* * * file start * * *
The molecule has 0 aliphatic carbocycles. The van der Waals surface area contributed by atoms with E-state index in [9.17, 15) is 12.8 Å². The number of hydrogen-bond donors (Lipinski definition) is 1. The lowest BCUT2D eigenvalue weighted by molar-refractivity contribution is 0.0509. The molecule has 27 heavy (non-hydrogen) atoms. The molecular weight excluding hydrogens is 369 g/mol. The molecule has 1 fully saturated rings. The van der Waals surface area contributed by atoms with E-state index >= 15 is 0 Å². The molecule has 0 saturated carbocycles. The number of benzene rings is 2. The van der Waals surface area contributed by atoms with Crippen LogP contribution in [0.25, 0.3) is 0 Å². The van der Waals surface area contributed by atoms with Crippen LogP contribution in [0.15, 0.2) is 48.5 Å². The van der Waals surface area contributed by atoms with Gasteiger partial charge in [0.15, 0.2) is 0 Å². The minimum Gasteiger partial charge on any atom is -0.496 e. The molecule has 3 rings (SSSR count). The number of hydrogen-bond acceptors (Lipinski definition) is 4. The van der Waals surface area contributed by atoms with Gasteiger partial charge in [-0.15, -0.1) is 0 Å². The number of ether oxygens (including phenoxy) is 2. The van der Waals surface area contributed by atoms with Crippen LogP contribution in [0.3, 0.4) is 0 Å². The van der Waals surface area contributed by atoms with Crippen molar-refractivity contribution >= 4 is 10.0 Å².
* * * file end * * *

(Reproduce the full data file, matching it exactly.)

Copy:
The molecule has 0 aliphatic carbocycles. The van der Waals surface area contributed by atoms with E-state index in [9.17, 15) is 12.8 Å². The number of hydrogen-bond donors (Lipinski definition) is 1. The lowest BCUT2D eigenvalue weighted by molar-refractivity contribution is 0.0509. The molecule has 27 heavy (non-hydrogen) atoms. The molecular weight excluding hydrogens is 369 g/mol. The molecule has 1 fully saturated rings. The van der Waals surface area contributed by atoms with E-state index >= 15 is 0 Å². The molecule has 0 saturated carbocycles. The number of benzene rings is 2. The van der Waals surface area contributed by atoms with Crippen LogP contribution in [0.25, 0.3) is 0 Å². The van der Waals surface area contributed by atoms with Crippen LogP contribution in [0.15, 0.2) is 48.5 Å². The van der Waals surface area contributed by atoms with Gasteiger partial charge in [0.15, 0.2) is 0 Å². The minimum Gasteiger partial charge on any atom is -0.496 e. The molecule has 3 rings (SSSR count). The number of hydrogen-bond acceptors (Lipinski definition) is 4. The van der Waals surface area contributed by atoms with Gasteiger partial charge in [-0.15, -0.1) is 0 Å². The number of ether oxygens (including phenoxy) is 2. The van der Waals surface area contributed by atoms with Crippen LogP contribution in [0.3, 0.4) is 0 Å². The van der Waals surface area contributed by atoms with Crippen molar-refractivity contribution >= 4 is 10.0 Å².